Pain, heartache, and struggle are all part of the human experience. We have all struggled. We have all experienced the excruciating emotions that accompany loss. We have all been in the dark trenches life drops us in at one point or another. Why, then, do we get uncomfortable when someone else is hurting? We clam up, feel uneasy, and say things we regret a minute later.
One possibility is that feeling the emotions that accompany a loss are not so pleasant, and embracing these difficult feelings puts us way out of our comfort zone. We don’t like the way it feels to hurt and it is almost worse to witness others hurting so we do everything possible to fix it. We say things like, “Time will heal this”, “He wasn’t the right guy for you anyway”, “You can have more children” “At least he isn’t in pain any more”. All of these comments are meant to be helpful but have the potential to minimize the loss, put a timeline on grief, or even relay the message that I can’t bare your pain so hurry and fix it. This leaves the hurting friend feeling as though they are not valid in their pain and often times folks suppress it and eventually put on the happy face those around them desire.
We spend a good portion of time planning the “just right” thing to say and get ourselves worked up when it is time to say it, when the reality is that what the hurting person might need doesn’t involve words at all.
This friend in pain might simply need your PRESENCE. Someone who is willing to put on their tall work boots, grab their flashlight and trudge through the mud and darkness with them. Many times when a tragedy occurs, communities of people swoop in to help and comfort those in pain. However, these well-meaning folks may tap their toe in the mud but quickly jump out and provide encouragement from a place of distance where it is dry, clean, and not so dark or messy. While the encouragement is nice, the heartbroken person is still down in the dark pit alone. What they need most is someone, anyone, who is willing to jump in and get dirty with them. Someone who is willing to walk next to them, in the dark, where the light at the end seems just out of reach. With this commitment comes the possibility that your own emotions might be triggered. However, if you are willing to jump in, it just might be the best possible gift they could receive.
Benjamin Allen sums it up perfectly in his quote:
“There have been so many beautiful people who have stopped to be with me in my brokenness. The special ones didn’t shy away from my sorrow or shun my sadness. They sat as close as they could in silent support. Without them being there, I wouldn’t be here.”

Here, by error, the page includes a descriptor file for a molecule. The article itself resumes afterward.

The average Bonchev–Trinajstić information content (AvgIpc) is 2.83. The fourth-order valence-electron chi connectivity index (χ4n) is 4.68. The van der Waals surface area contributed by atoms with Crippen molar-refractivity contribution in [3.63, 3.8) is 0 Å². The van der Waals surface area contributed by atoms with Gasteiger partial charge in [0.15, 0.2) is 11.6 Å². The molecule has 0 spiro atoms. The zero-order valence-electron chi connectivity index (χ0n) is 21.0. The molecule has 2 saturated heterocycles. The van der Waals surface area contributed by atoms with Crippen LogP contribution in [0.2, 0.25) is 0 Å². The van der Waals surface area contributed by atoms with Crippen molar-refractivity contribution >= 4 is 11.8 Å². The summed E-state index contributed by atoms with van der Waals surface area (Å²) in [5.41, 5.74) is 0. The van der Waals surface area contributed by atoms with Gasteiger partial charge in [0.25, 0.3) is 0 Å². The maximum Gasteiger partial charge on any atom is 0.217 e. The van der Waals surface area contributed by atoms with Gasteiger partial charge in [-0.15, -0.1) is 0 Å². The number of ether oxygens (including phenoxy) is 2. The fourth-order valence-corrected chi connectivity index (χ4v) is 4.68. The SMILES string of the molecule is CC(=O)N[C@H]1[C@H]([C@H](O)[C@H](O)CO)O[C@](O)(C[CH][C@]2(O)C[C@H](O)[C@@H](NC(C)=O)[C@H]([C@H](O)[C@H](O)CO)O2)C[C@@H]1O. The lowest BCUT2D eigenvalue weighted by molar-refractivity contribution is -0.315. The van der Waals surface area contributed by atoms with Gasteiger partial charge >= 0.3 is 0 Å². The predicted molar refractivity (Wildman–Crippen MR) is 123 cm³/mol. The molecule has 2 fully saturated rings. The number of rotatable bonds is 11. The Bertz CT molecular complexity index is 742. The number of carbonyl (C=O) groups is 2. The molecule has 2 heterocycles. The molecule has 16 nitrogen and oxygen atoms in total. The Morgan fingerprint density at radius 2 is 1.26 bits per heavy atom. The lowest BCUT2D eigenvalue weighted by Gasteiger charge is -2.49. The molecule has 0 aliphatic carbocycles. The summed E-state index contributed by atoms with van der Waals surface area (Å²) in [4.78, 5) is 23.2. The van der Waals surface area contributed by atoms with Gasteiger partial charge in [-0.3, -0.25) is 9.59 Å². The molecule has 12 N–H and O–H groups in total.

The next time you experience a friend in pain and feel unsure as to how to help, consider one of these alternatives:
- Offer your presence. There are no words that can reverse what has happened or lessen the pain. Sit next to your friend and say nothing at all. Just being present in the room says, “ I care about you and I am here for you.”
- Simple acts of kindness. With struggle comes exhaustion. Emotions are absolutely fatiguing. Prepare meals, run errands, send a card, or bring by flowers. Offer to pick up groceries or just drop off groceries at the door.
- Let them vent and simply listen. You don’t need to say much at all. Let them express their anger, sadness, or frustration. Listen. Don’t feel the need to have all the answers or provide the most insightful feedback. More than likely, they do not desire feedback or advice. Just provide an ear to vent to.
- Walk with them through the entirety of the struggle. When a community of people get word that one of their members is hurting, everyone initially wants to help. At first, the hurting might even feel overwhelmed with care, phone calls, meals, and kind words. Unfortunately over time, these caring individuals go back to their busy lives and the outpour of care slows down. Continue to walk with your friend through the length of the healing process. Be patient and know that this is a very very lengthy process.
Notice that not one of these suggestions requires saying the “just right thing”. Most of them actually do not call for any words at all. Next time, your friend is hurting, put on your boots, grab your flashlight, jump in the mud with them, and just place your shoulder right next to theirs.